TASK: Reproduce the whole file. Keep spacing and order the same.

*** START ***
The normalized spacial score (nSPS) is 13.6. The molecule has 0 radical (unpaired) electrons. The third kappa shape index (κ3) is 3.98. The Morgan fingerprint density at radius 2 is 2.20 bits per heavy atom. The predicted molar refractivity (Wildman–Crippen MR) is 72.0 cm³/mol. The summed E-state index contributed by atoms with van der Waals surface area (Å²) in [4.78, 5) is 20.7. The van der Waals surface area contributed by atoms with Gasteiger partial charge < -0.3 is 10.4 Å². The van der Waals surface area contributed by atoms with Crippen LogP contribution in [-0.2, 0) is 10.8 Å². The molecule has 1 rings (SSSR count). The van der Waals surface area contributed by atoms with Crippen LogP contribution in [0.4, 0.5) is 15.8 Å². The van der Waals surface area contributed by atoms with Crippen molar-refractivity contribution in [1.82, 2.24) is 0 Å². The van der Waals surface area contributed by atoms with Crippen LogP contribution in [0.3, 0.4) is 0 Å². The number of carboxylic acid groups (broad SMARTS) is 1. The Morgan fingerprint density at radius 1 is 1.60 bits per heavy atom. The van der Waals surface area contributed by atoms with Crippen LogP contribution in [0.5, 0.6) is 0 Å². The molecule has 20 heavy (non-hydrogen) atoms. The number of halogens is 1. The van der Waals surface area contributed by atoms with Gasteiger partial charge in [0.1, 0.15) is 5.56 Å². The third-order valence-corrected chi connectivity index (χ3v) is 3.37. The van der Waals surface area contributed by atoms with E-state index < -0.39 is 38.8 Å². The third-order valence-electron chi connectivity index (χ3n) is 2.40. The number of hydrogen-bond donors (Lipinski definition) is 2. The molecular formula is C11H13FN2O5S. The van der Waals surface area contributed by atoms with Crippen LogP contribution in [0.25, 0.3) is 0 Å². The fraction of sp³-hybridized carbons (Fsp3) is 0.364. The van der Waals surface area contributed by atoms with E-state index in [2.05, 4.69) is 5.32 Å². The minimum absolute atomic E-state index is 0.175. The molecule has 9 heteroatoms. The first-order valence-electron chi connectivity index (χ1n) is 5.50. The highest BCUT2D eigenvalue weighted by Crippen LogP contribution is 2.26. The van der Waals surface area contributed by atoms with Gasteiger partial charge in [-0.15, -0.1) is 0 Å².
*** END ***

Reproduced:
The normalized spacial score (nSPS) is 13.6. The molecule has 0 radical (unpaired) electrons. The third kappa shape index (κ3) is 3.98. The Morgan fingerprint density at radius 2 is 2.20 bits per heavy atom. The predicted molar refractivity (Wildman–Crippen MR) is 72.0 cm³/mol. The summed E-state index contributed by atoms with van der Waals surface area (Å²) in [4.78, 5) is 20.7. The van der Waals surface area contributed by atoms with Gasteiger partial charge < -0.3 is 10.4 Å². The van der Waals surface area contributed by atoms with Crippen LogP contribution in [-0.2, 0) is 10.8 Å². The molecule has 1 rings (SSSR count). The van der Waals surface area contributed by atoms with Crippen LogP contribution in [0.4, 0.5) is 15.8 Å². The van der Waals surface area contributed by atoms with Crippen molar-refractivity contribution in [1.82, 2.24) is 0 Å². The van der Waals surface area contributed by atoms with Crippen LogP contribution in [0.3, 0.4) is 0 Å². The number of carboxylic acid groups (broad SMARTS) is 1. The Morgan fingerprint density at radius 1 is 1.60 bits per heavy atom. The van der Waals surface area contributed by atoms with Crippen LogP contribution in [0.5, 0.6) is 0 Å². The molecule has 20 heavy (non-hydrogen) atoms. The number of halogens is 1. The van der Waals surface area contributed by atoms with Gasteiger partial charge in [0.1, 0.15) is 5.56 Å². The third-order valence-corrected chi connectivity index (χ3v) is 3.37. The van der Waals surface area contributed by atoms with E-state index < -0.39 is 38.8 Å². The third-order valence-electron chi connectivity index (χ3n) is 2.40. The number of hydrogen-bond donors (Lipinski definition) is 2. The molecular formula is C11H13FN2O5S. The van der Waals surface area contributed by atoms with Crippen LogP contribution in [0.25, 0.3) is 0 Å². The fraction of sp³-hybridized carbons (Fsp3) is 0.364. The van der Waals surface area contributed by atoms with E-state index in [2.05, 4.69) is 5.32 Å². The minimum absolute atomic E-state index is 0.175. The molecule has 9 heteroatoms. The first-order valence-electron chi connectivity index (χ1n) is 5.50. The highest BCUT2D eigenvalue weighted by Crippen LogP contribution is 2.26. The van der Waals surface area contributed by atoms with Gasteiger partial charge in [-0.15, -0.1) is 0 Å².